President Joe Biden believes people in Wyoming and across the nation have too much access to too many guns.
In his Feb. 7 State of the Union Address, Biden highlighted some of his administration’s efforts to control access to firearms, along with some of the steps he’d like to take next to address his concerns.
If Biden wants to double down on gun control efforts, he’ll have to go through Wyoming Attorney General Bridget Hill, along with 15 other attorneys general.
In a Wednesday letter to Biden, the group calls the president’s position on American firearm access “irresponsible and unconstitutional,” and they vow to oppose his restrictive policies.
The president listed enhanced background checks for 18- to 21-year-olds and red-flag laws “keeping guns out of the hands of people who are a danger to themselves and others” as some of his accomplishments in office so far.
Red flag laws are designed to allow authorities to disarm people before they have done something illegal on the grounds that others believe there is that potential.
Biden said Americans need to do more.
“Ban assault weapons now! Ban them now! Once and for all,” Biden said. “I led the fight to do that in 1994. And in 10 years that ban was law, mass shootings went down. After we let it expire in a Republican administration, mass shootings tripled.
“Let’s finish the job and ban these assault weapons.”
States Will Fight ‘With Every Tool At Our Disposal’
Hill and her colleagues wrote to Biden that they would, “with every tool at our disposal … oppose your attempt to trample on Americans’ fundamental right to defend themselves with guns.”
They said the president is purposely vague on defining what an “assault rifle” really is in an effort to increase the reach of his restrictions on firearms.
“Anti-gun politicians like yourself use the misleading label of ‘assault weapon’ to scare Americans – expecting us to endorse your efforts to criminalize law-abiding gun owners,” the letter says. “We also know that your personal definition of ‘assault weapons’ is staggeringly broad – encompassing all semiautomatic weapons – which are the most common and effective self-defense weapons in use today.”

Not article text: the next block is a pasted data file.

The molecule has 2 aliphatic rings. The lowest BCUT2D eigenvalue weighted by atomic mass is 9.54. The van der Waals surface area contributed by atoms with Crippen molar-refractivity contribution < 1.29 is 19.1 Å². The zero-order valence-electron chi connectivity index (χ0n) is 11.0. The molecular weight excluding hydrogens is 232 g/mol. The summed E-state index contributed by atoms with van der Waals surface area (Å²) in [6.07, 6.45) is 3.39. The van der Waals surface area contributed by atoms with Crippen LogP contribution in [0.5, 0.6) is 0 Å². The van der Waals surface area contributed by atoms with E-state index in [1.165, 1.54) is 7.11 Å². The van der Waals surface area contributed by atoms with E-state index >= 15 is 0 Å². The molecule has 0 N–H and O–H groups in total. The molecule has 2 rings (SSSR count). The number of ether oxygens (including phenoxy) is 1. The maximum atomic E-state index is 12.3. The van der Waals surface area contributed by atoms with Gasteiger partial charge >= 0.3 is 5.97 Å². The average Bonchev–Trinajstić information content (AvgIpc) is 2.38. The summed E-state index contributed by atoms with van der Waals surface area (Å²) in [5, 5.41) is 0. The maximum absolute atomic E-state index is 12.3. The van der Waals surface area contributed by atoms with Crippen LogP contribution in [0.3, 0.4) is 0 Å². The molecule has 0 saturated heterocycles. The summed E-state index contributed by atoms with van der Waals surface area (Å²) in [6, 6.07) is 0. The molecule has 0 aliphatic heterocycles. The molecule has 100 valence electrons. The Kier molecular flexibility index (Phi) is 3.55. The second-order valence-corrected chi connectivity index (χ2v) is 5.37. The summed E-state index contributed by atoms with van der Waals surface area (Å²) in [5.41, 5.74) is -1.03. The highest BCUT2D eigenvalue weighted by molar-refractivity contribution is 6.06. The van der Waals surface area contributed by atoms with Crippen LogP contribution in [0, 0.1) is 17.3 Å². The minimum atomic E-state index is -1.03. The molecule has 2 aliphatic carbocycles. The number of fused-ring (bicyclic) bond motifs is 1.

The AGs dispute Biden’s claim that a nationwide ban on semi-automatic rifles in the 1990s resulted in fewer shootings. They cited studies commissioned by the U.S. Department of Justice during the Clinton and Bush administrations that found no discernible effect on violent crime from that legislation.
Don’t Disarm ‘Everyday Heroes’
They also took issue with how the president highlighted the heroics of a 26-year-old California man.
Brandon Tsay disarmed a gunman who had already killed 11 people in Monterey Park, California, earlier the same night during Lunar New Year celebrations.
“He saw a man standing there pointing a semi-automatic pistol at him. He thought he was going to die, but he thought about the people inside,” Biden said. “In that instant, he found the courage to act and wrestled the semi-automatic pistol away from the gunman who had already killed 11 people in another dance studio.”
Biden acknowledged Tsay, who was at the speech as the president’s guest.
“He saved lives. It’s time we do the same,” the president said.
The AGs agree that Tsay’s actions were heroic, but wrote that most people in Tsay’s position end up victims because they are unarmed.